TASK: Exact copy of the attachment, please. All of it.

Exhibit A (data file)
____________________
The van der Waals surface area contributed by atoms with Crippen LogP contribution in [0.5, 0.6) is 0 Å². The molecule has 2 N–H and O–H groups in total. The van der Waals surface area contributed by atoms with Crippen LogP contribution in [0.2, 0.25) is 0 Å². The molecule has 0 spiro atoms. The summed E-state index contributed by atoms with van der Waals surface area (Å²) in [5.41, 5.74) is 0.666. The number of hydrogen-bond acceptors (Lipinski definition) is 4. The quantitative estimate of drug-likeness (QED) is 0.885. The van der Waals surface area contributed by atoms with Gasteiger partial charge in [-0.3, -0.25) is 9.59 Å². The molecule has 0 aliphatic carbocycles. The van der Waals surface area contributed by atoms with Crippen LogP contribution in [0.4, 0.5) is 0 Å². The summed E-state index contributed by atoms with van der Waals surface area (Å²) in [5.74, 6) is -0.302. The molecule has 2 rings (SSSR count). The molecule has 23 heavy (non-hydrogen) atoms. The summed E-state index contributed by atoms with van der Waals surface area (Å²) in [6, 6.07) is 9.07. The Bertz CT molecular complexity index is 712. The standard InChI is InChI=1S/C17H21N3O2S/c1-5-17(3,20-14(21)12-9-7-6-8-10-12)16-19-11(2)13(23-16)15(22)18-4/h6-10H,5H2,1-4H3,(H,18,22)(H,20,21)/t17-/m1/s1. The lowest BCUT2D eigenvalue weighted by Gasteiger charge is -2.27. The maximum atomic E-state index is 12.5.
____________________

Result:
The van der Waals surface area contributed by atoms with Crippen LogP contribution in [0.5, 0.6) is 0 Å². The molecule has 2 N–H and O–H groups in total. The van der Waals surface area contributed by atoms with Crippen LogP contribution in [0.2, 0.25) is 0 Å². The molecule has 0 spiro atoms. The summed E-state index contributed by atoms with van der Waals surface area (Å²) in [5.41, 5.74) is 0.666. The number of hydrogen-bond acceptors (Lipinski definition) is 4. The quantitative estimate of drug-likeness (QED) is 0.885. The van der Waals surface area contributed by atoms with Gasteiger partial charge in [-0.3, -0.25) is 9.59 Å². The molecule has 0 aliphatic carbocycles. The van der Waals surface area contributed by atoms with Crippen LogP contribution in [0.4, 0.5) is 0 Å². The summed E-state index contributed by atoms with van der Waals surface area (Å²) in [5.74, 6) is -0.302. The molecule has 2 rings (SSSR count). The molecule has 23 heavy (non-hydrogen) atoms. The summed E-state index contributed by atoms with van der Waals surface area (Å²) in [6, 6.07) is 9.07. The Bertz CT molecular complexity index is 712. The standard InChI is InChI=1S/C17H21N3O2S/c1-5-17(3,20-14(21)12-9-7-6-8-10-12)16-19-11(2)13(23-16)15(22)18-4/h6-10H,5H2,1-4H3,(H,18,22)(H,20,21)/t17-/m1/s1. The lowest BCUT2D eigenvalue weighted by Gasteiger charge is -2.27. The maximum atomic E-state index is 12.5.